Democracy and Development: Lessons from Turkish Experience Applied to Ethiopia Paul B. Henze

Third International Conference on Development Studies in Ethiopia, June 18-19, 2005, Addis Ababa, Ethiopia

Abstract

Ethiopia’s development problems are not unique. Similar problems have been (and are being) encountered in many other countries.

Turkey’s successful transformation from a politically and economically backward, stagnant country into one of the most dynamic societies of our time offers an example of the kind of progress Ethiopia can hope for during the 21st century. How did Turkey transform itself in little over half a century?

Turkey and Ethiopia have similarities. Both have complicated geography but lack major wealth in minerals and oil. Both have suffered strife and political turmoil. Both have unstable and aggressive neighbors. Both carry a heavy burden of history, but neither has ever been colonized or effectively conquered.

When the modern Turkish Republic was proclaimed in 1923, it had barely 12 million people most of whom were illiterate and lived in a countryside which had barely changed over several thousand years. The country lacked infrastructure and industry. Its exports consisted of tobacco, nuts, dried fruit and carpets, produce of traditional peasant agriculture. It was equally backward politically.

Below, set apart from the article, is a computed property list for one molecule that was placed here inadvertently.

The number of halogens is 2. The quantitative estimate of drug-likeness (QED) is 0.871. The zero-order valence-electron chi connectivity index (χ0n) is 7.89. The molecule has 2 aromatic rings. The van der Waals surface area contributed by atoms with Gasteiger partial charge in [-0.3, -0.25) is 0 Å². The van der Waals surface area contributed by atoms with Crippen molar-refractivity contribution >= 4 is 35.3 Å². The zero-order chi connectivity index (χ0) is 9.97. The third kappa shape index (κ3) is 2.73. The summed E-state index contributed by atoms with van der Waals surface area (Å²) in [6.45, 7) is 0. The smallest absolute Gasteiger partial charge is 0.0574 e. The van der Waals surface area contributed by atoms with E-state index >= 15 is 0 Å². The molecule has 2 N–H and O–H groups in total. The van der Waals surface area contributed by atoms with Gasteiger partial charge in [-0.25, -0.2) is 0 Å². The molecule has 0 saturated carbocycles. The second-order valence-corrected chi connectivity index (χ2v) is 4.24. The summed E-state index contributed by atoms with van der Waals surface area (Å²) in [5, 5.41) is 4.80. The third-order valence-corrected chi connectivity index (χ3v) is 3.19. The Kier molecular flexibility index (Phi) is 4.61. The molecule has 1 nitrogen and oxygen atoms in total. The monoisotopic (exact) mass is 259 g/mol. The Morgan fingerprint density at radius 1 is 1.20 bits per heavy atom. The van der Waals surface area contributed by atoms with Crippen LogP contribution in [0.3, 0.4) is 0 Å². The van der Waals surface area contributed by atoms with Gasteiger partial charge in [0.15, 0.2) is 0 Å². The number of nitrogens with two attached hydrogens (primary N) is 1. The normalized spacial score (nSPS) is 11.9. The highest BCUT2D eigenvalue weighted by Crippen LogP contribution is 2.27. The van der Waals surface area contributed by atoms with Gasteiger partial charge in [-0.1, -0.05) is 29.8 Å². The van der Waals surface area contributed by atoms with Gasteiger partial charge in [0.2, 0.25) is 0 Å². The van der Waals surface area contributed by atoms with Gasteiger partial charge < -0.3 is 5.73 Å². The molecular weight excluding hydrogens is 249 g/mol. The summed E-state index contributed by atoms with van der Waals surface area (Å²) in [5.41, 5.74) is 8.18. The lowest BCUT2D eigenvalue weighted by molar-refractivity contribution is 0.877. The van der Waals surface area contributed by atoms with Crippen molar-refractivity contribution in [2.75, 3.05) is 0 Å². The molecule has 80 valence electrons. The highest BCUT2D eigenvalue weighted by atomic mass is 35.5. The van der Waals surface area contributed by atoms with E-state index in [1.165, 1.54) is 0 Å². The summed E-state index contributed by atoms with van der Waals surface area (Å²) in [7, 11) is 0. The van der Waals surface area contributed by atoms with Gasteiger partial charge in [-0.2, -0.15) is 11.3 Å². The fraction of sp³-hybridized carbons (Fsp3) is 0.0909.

A small elite class led by Mustafa Kemal Ataturk–who ruled as a benevolent but firm monarch–was determined to turn the country into an open society moving toward European civilization and modern development.

Today Turkey has over 70 million people, almost all literate. All Turkish children go to school. Every Turkish village has electricity and running water. Everybody has access to doctors and medicines. Turkey’s exports totaled $60 billion in 2004 and included automobiles, televisions, and manufactured goods of many kinds, huge amounts of processed food and vast quantities of textiles and other consumer goods.

A majority of Turks now live in cities and enjoy a steadily rising standard of living. More than 30 universities produce skilled specialists. Communication and transportation systems approach those of most countries in Europe.

A network of super-highways is now being built. For more than 50 years Turkey has enjoyed a democratic political system, a free press, and lively cultural life. It is likely to join the European Union by 2020.

Turkey’s experience offers comparisons and lessons worth considering as Ethiopia embarks on a period of accelerated development.

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